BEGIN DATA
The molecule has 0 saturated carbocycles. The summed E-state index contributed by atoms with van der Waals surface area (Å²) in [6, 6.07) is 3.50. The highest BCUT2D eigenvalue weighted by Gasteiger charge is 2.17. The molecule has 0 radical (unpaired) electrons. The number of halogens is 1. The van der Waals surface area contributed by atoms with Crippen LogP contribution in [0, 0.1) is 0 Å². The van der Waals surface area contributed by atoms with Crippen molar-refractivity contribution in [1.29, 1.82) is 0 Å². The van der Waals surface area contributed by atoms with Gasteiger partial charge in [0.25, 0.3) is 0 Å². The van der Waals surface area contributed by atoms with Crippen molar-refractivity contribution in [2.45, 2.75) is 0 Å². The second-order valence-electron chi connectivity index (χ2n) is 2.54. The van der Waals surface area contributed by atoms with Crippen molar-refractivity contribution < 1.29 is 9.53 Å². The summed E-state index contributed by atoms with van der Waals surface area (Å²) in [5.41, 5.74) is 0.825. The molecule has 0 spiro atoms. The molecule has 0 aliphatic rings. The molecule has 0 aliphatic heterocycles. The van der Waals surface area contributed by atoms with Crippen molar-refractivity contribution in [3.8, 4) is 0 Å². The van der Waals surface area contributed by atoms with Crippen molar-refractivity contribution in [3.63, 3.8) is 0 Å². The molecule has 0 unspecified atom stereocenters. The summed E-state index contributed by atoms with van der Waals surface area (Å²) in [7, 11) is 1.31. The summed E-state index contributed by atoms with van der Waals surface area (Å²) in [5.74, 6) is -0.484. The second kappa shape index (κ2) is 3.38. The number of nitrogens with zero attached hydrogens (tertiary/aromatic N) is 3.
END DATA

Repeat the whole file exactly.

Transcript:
The molecule has 0 saturated carbocycles. The summed E-state index contributed by atoms with van der Waals surface area (Å²) in [6, 6.07) is 3.50. The highest BCUT2D eigenvalue weighted by Gasteiger charge is 2.17. The molecule has 0 radical (unpaired) electrons. The number of halogens is 1. The van der Waals surface area contributed by atoms with Crippen LogP contribution in [0, 0.1) is 0 Å². The van der Waals surface area contributed by atoms with Crippen molar-refractivity contribution in [1.29, 1.82) is 0 Å². The van der Waals surface area contributed by atoms with Gasteiger partial charge in [0.25, 0.3) is 0 Å². The van der Waals surface area contributed by atoms with Crippen molar-refractivity contribution in [2.45, 2.75) is 0 Å². The second-order valence-electron chi connectivity index (χ2n) is 2.54. The van der Waals surface area contributed by atoms with Crippen molar-refractivity contribution < 1.29 is 9.53 Å². The summed E-state index contributed by atoms with van der Waals surface area (Å²) in [5.41, 5.74) is 0.825. The molecule has 0 spiro atoms. The molecule has 0 aliphatic rings. The molecule has 0 aliphatic heterocycles. The van der Waals surface area contributed by atoms with Crippen molar-refractivity contribution in [3.8, 4) is 0 Å². The van der Waals surface area contributed by atoms with Crippen molar-refractivity contribution in [3.63, 3.8) is 0 Å². The molecule has 0 unspecified atom stereocenters. The summed E-state index contributed by atoms with van der Waals surface area (Å²) in [7, 11) is 1.31. The summed E-state index contributed by atoms with van der Waals surface area (Å²) in [5.74, 6) is -0.484. The second kappa shape index (κ2) is 3.38. The number of nitrogens with zero attached hydrogens (tertiary/aromatic N) is 3.